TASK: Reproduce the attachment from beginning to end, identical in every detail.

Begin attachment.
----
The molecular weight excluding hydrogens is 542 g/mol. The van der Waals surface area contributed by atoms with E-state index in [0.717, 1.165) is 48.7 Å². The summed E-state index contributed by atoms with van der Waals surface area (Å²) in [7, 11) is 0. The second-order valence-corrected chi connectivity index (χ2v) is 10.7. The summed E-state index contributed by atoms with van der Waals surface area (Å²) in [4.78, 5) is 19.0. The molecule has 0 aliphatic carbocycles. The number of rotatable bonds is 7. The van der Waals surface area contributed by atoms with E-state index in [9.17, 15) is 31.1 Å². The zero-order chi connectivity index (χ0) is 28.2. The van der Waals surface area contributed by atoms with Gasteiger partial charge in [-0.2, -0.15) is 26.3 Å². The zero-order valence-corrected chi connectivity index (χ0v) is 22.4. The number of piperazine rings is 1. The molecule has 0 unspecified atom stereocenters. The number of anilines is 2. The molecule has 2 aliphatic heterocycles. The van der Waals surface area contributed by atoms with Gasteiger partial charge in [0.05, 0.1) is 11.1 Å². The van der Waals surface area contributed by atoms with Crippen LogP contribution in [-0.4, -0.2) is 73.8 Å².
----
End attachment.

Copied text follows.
The molecular weight excluding hydrogens is 542 g/mol. The van der Waals surface area contributed by atoms with E-state index in [0.717, 1.165) is 48.7 Å². The summed E-state index contributed by atoms with van der Waals surface area (Å²) in [7, 11) is 0. The second-order valence-corrected chi connectivity index (χ2v) is 10.7. The summed E-state index contributed by atoms with van der Waals surface area (Å²) in [4.78, 5) is 19.0. The molecule has 0 aliphatic carbocycles. The number of rotatable bonds is 7. The van der Waals surface area contributed by atoms with E-state index in [9.17, 15) is 31.1 Å². The zero-order chi connectivity index (χ0) is 28.2. The van der Waals surface area contributed by atoms with Gasteiger partial charge in [-0.2, -0.15) is 26.3 Å². The zero-order valence-corrected chi connectivity index (χ0v) is 22.4. The number of piperazine rings is 1. The molecule has 0 unspecified atom stereocenters. The number of anilines is 2. The molecule has 2 aliphatic heterocycles. The van der Waals surface area contributed by atoms with Gasteiger partial charge in [0.05, 0.1) is 11.1 Å². The van der Waals surface area contributed by atoms with Crippen LogP contribution in [-0.4, -0.2) is 73.8 Å².